I went back to the plum tree with Nicholas before he jetted off to Zurich, and the two of us collected a good eight pounds or so of plums that had fallen to the ground. We worked quickly, to be able to then fetch our daughter at the end of her last day of school. Yes, school was still going on for her last week, the end of JULY, egads. In New York, school would have ended five weeks earlier. Somehow, it doesn’t feel interminable, though. Perhaps because she didn’t start school until the Spring, perhaps because we don’t have the ridiculous humid heat of a Hudson Valley summer, but it was somehow okay to still be going to school in July. Curious, for I had thought it a horrifying thought when we first moved here.
Out of that batch of plums, I made jam and cordial as soon as we got home. Here are the plums cooking away. What a color – red skins that soon stain the yellow flesh inside.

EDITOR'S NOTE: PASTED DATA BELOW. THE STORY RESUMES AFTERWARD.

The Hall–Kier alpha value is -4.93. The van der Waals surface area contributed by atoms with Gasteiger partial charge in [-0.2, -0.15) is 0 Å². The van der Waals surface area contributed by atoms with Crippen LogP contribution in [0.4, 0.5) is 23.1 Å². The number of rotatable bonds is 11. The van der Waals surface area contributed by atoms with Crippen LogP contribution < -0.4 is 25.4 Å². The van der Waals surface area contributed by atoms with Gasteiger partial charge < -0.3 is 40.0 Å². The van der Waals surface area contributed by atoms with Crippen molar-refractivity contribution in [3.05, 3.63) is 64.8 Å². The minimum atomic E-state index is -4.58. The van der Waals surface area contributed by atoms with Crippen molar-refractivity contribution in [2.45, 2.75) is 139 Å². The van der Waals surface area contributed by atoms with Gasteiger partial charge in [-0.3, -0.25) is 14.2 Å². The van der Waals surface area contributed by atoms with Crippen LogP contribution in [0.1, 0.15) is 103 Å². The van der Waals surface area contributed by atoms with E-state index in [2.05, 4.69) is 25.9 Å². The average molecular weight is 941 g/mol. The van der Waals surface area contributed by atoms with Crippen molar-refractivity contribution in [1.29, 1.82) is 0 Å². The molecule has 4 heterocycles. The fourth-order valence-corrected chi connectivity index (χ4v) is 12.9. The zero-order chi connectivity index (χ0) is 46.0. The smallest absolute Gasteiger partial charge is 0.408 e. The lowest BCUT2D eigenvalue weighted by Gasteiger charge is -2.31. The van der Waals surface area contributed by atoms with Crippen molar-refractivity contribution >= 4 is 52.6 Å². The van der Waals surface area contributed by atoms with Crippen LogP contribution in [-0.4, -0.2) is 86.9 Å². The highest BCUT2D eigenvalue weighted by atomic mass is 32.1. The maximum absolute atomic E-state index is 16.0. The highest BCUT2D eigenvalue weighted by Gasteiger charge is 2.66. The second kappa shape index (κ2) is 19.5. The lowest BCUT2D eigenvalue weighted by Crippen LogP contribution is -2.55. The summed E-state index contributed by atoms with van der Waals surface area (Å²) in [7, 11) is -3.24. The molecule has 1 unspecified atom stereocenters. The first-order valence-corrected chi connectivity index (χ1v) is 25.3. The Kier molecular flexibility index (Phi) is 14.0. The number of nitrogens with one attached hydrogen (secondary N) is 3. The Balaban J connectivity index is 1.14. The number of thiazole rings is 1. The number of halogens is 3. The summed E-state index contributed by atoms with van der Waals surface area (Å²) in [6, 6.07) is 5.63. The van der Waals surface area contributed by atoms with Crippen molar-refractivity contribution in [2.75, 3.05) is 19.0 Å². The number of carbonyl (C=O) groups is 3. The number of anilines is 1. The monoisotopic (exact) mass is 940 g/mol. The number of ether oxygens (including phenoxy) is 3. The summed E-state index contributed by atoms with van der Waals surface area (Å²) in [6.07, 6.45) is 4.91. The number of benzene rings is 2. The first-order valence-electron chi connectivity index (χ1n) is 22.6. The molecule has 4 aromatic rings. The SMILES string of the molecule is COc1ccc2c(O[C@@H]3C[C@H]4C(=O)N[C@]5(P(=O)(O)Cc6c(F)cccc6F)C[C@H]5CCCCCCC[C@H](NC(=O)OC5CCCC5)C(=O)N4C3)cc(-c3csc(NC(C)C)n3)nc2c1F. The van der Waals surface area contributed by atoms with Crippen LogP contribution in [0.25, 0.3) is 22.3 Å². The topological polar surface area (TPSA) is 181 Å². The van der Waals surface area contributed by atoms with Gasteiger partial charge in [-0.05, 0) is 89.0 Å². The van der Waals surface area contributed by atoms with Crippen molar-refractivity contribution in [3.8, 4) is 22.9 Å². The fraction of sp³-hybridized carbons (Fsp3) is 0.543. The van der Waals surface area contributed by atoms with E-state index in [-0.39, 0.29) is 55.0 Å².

Cordial is such an English thing. European, perhaps. I remember being confused by it in France when we went as children. My mother traveled there several summers to study and would bring my brother and me with her to experience the culture she loved so dearly. Everyone had “sirop”, syrup made from different fruits, but it was completely unfamiliar to our American tastebuds. It’s standard here in England too, and I decided to make our own from these juicy plums.
After cooking the plums, I put them in large square of muslin and tied it to a cupboard handle overnight. What liquid dripped out, I then added honey to, cooked it up some more, and voilà – cordial.
Then I had to sort through all the plum matter and remove all the teeny pits (“pips” in England). I may find a use for those too…
The cordial is delicious, a deep red color, and nice blend of tart and sweet. I hope it keeps a while, to enjoy in cooler months.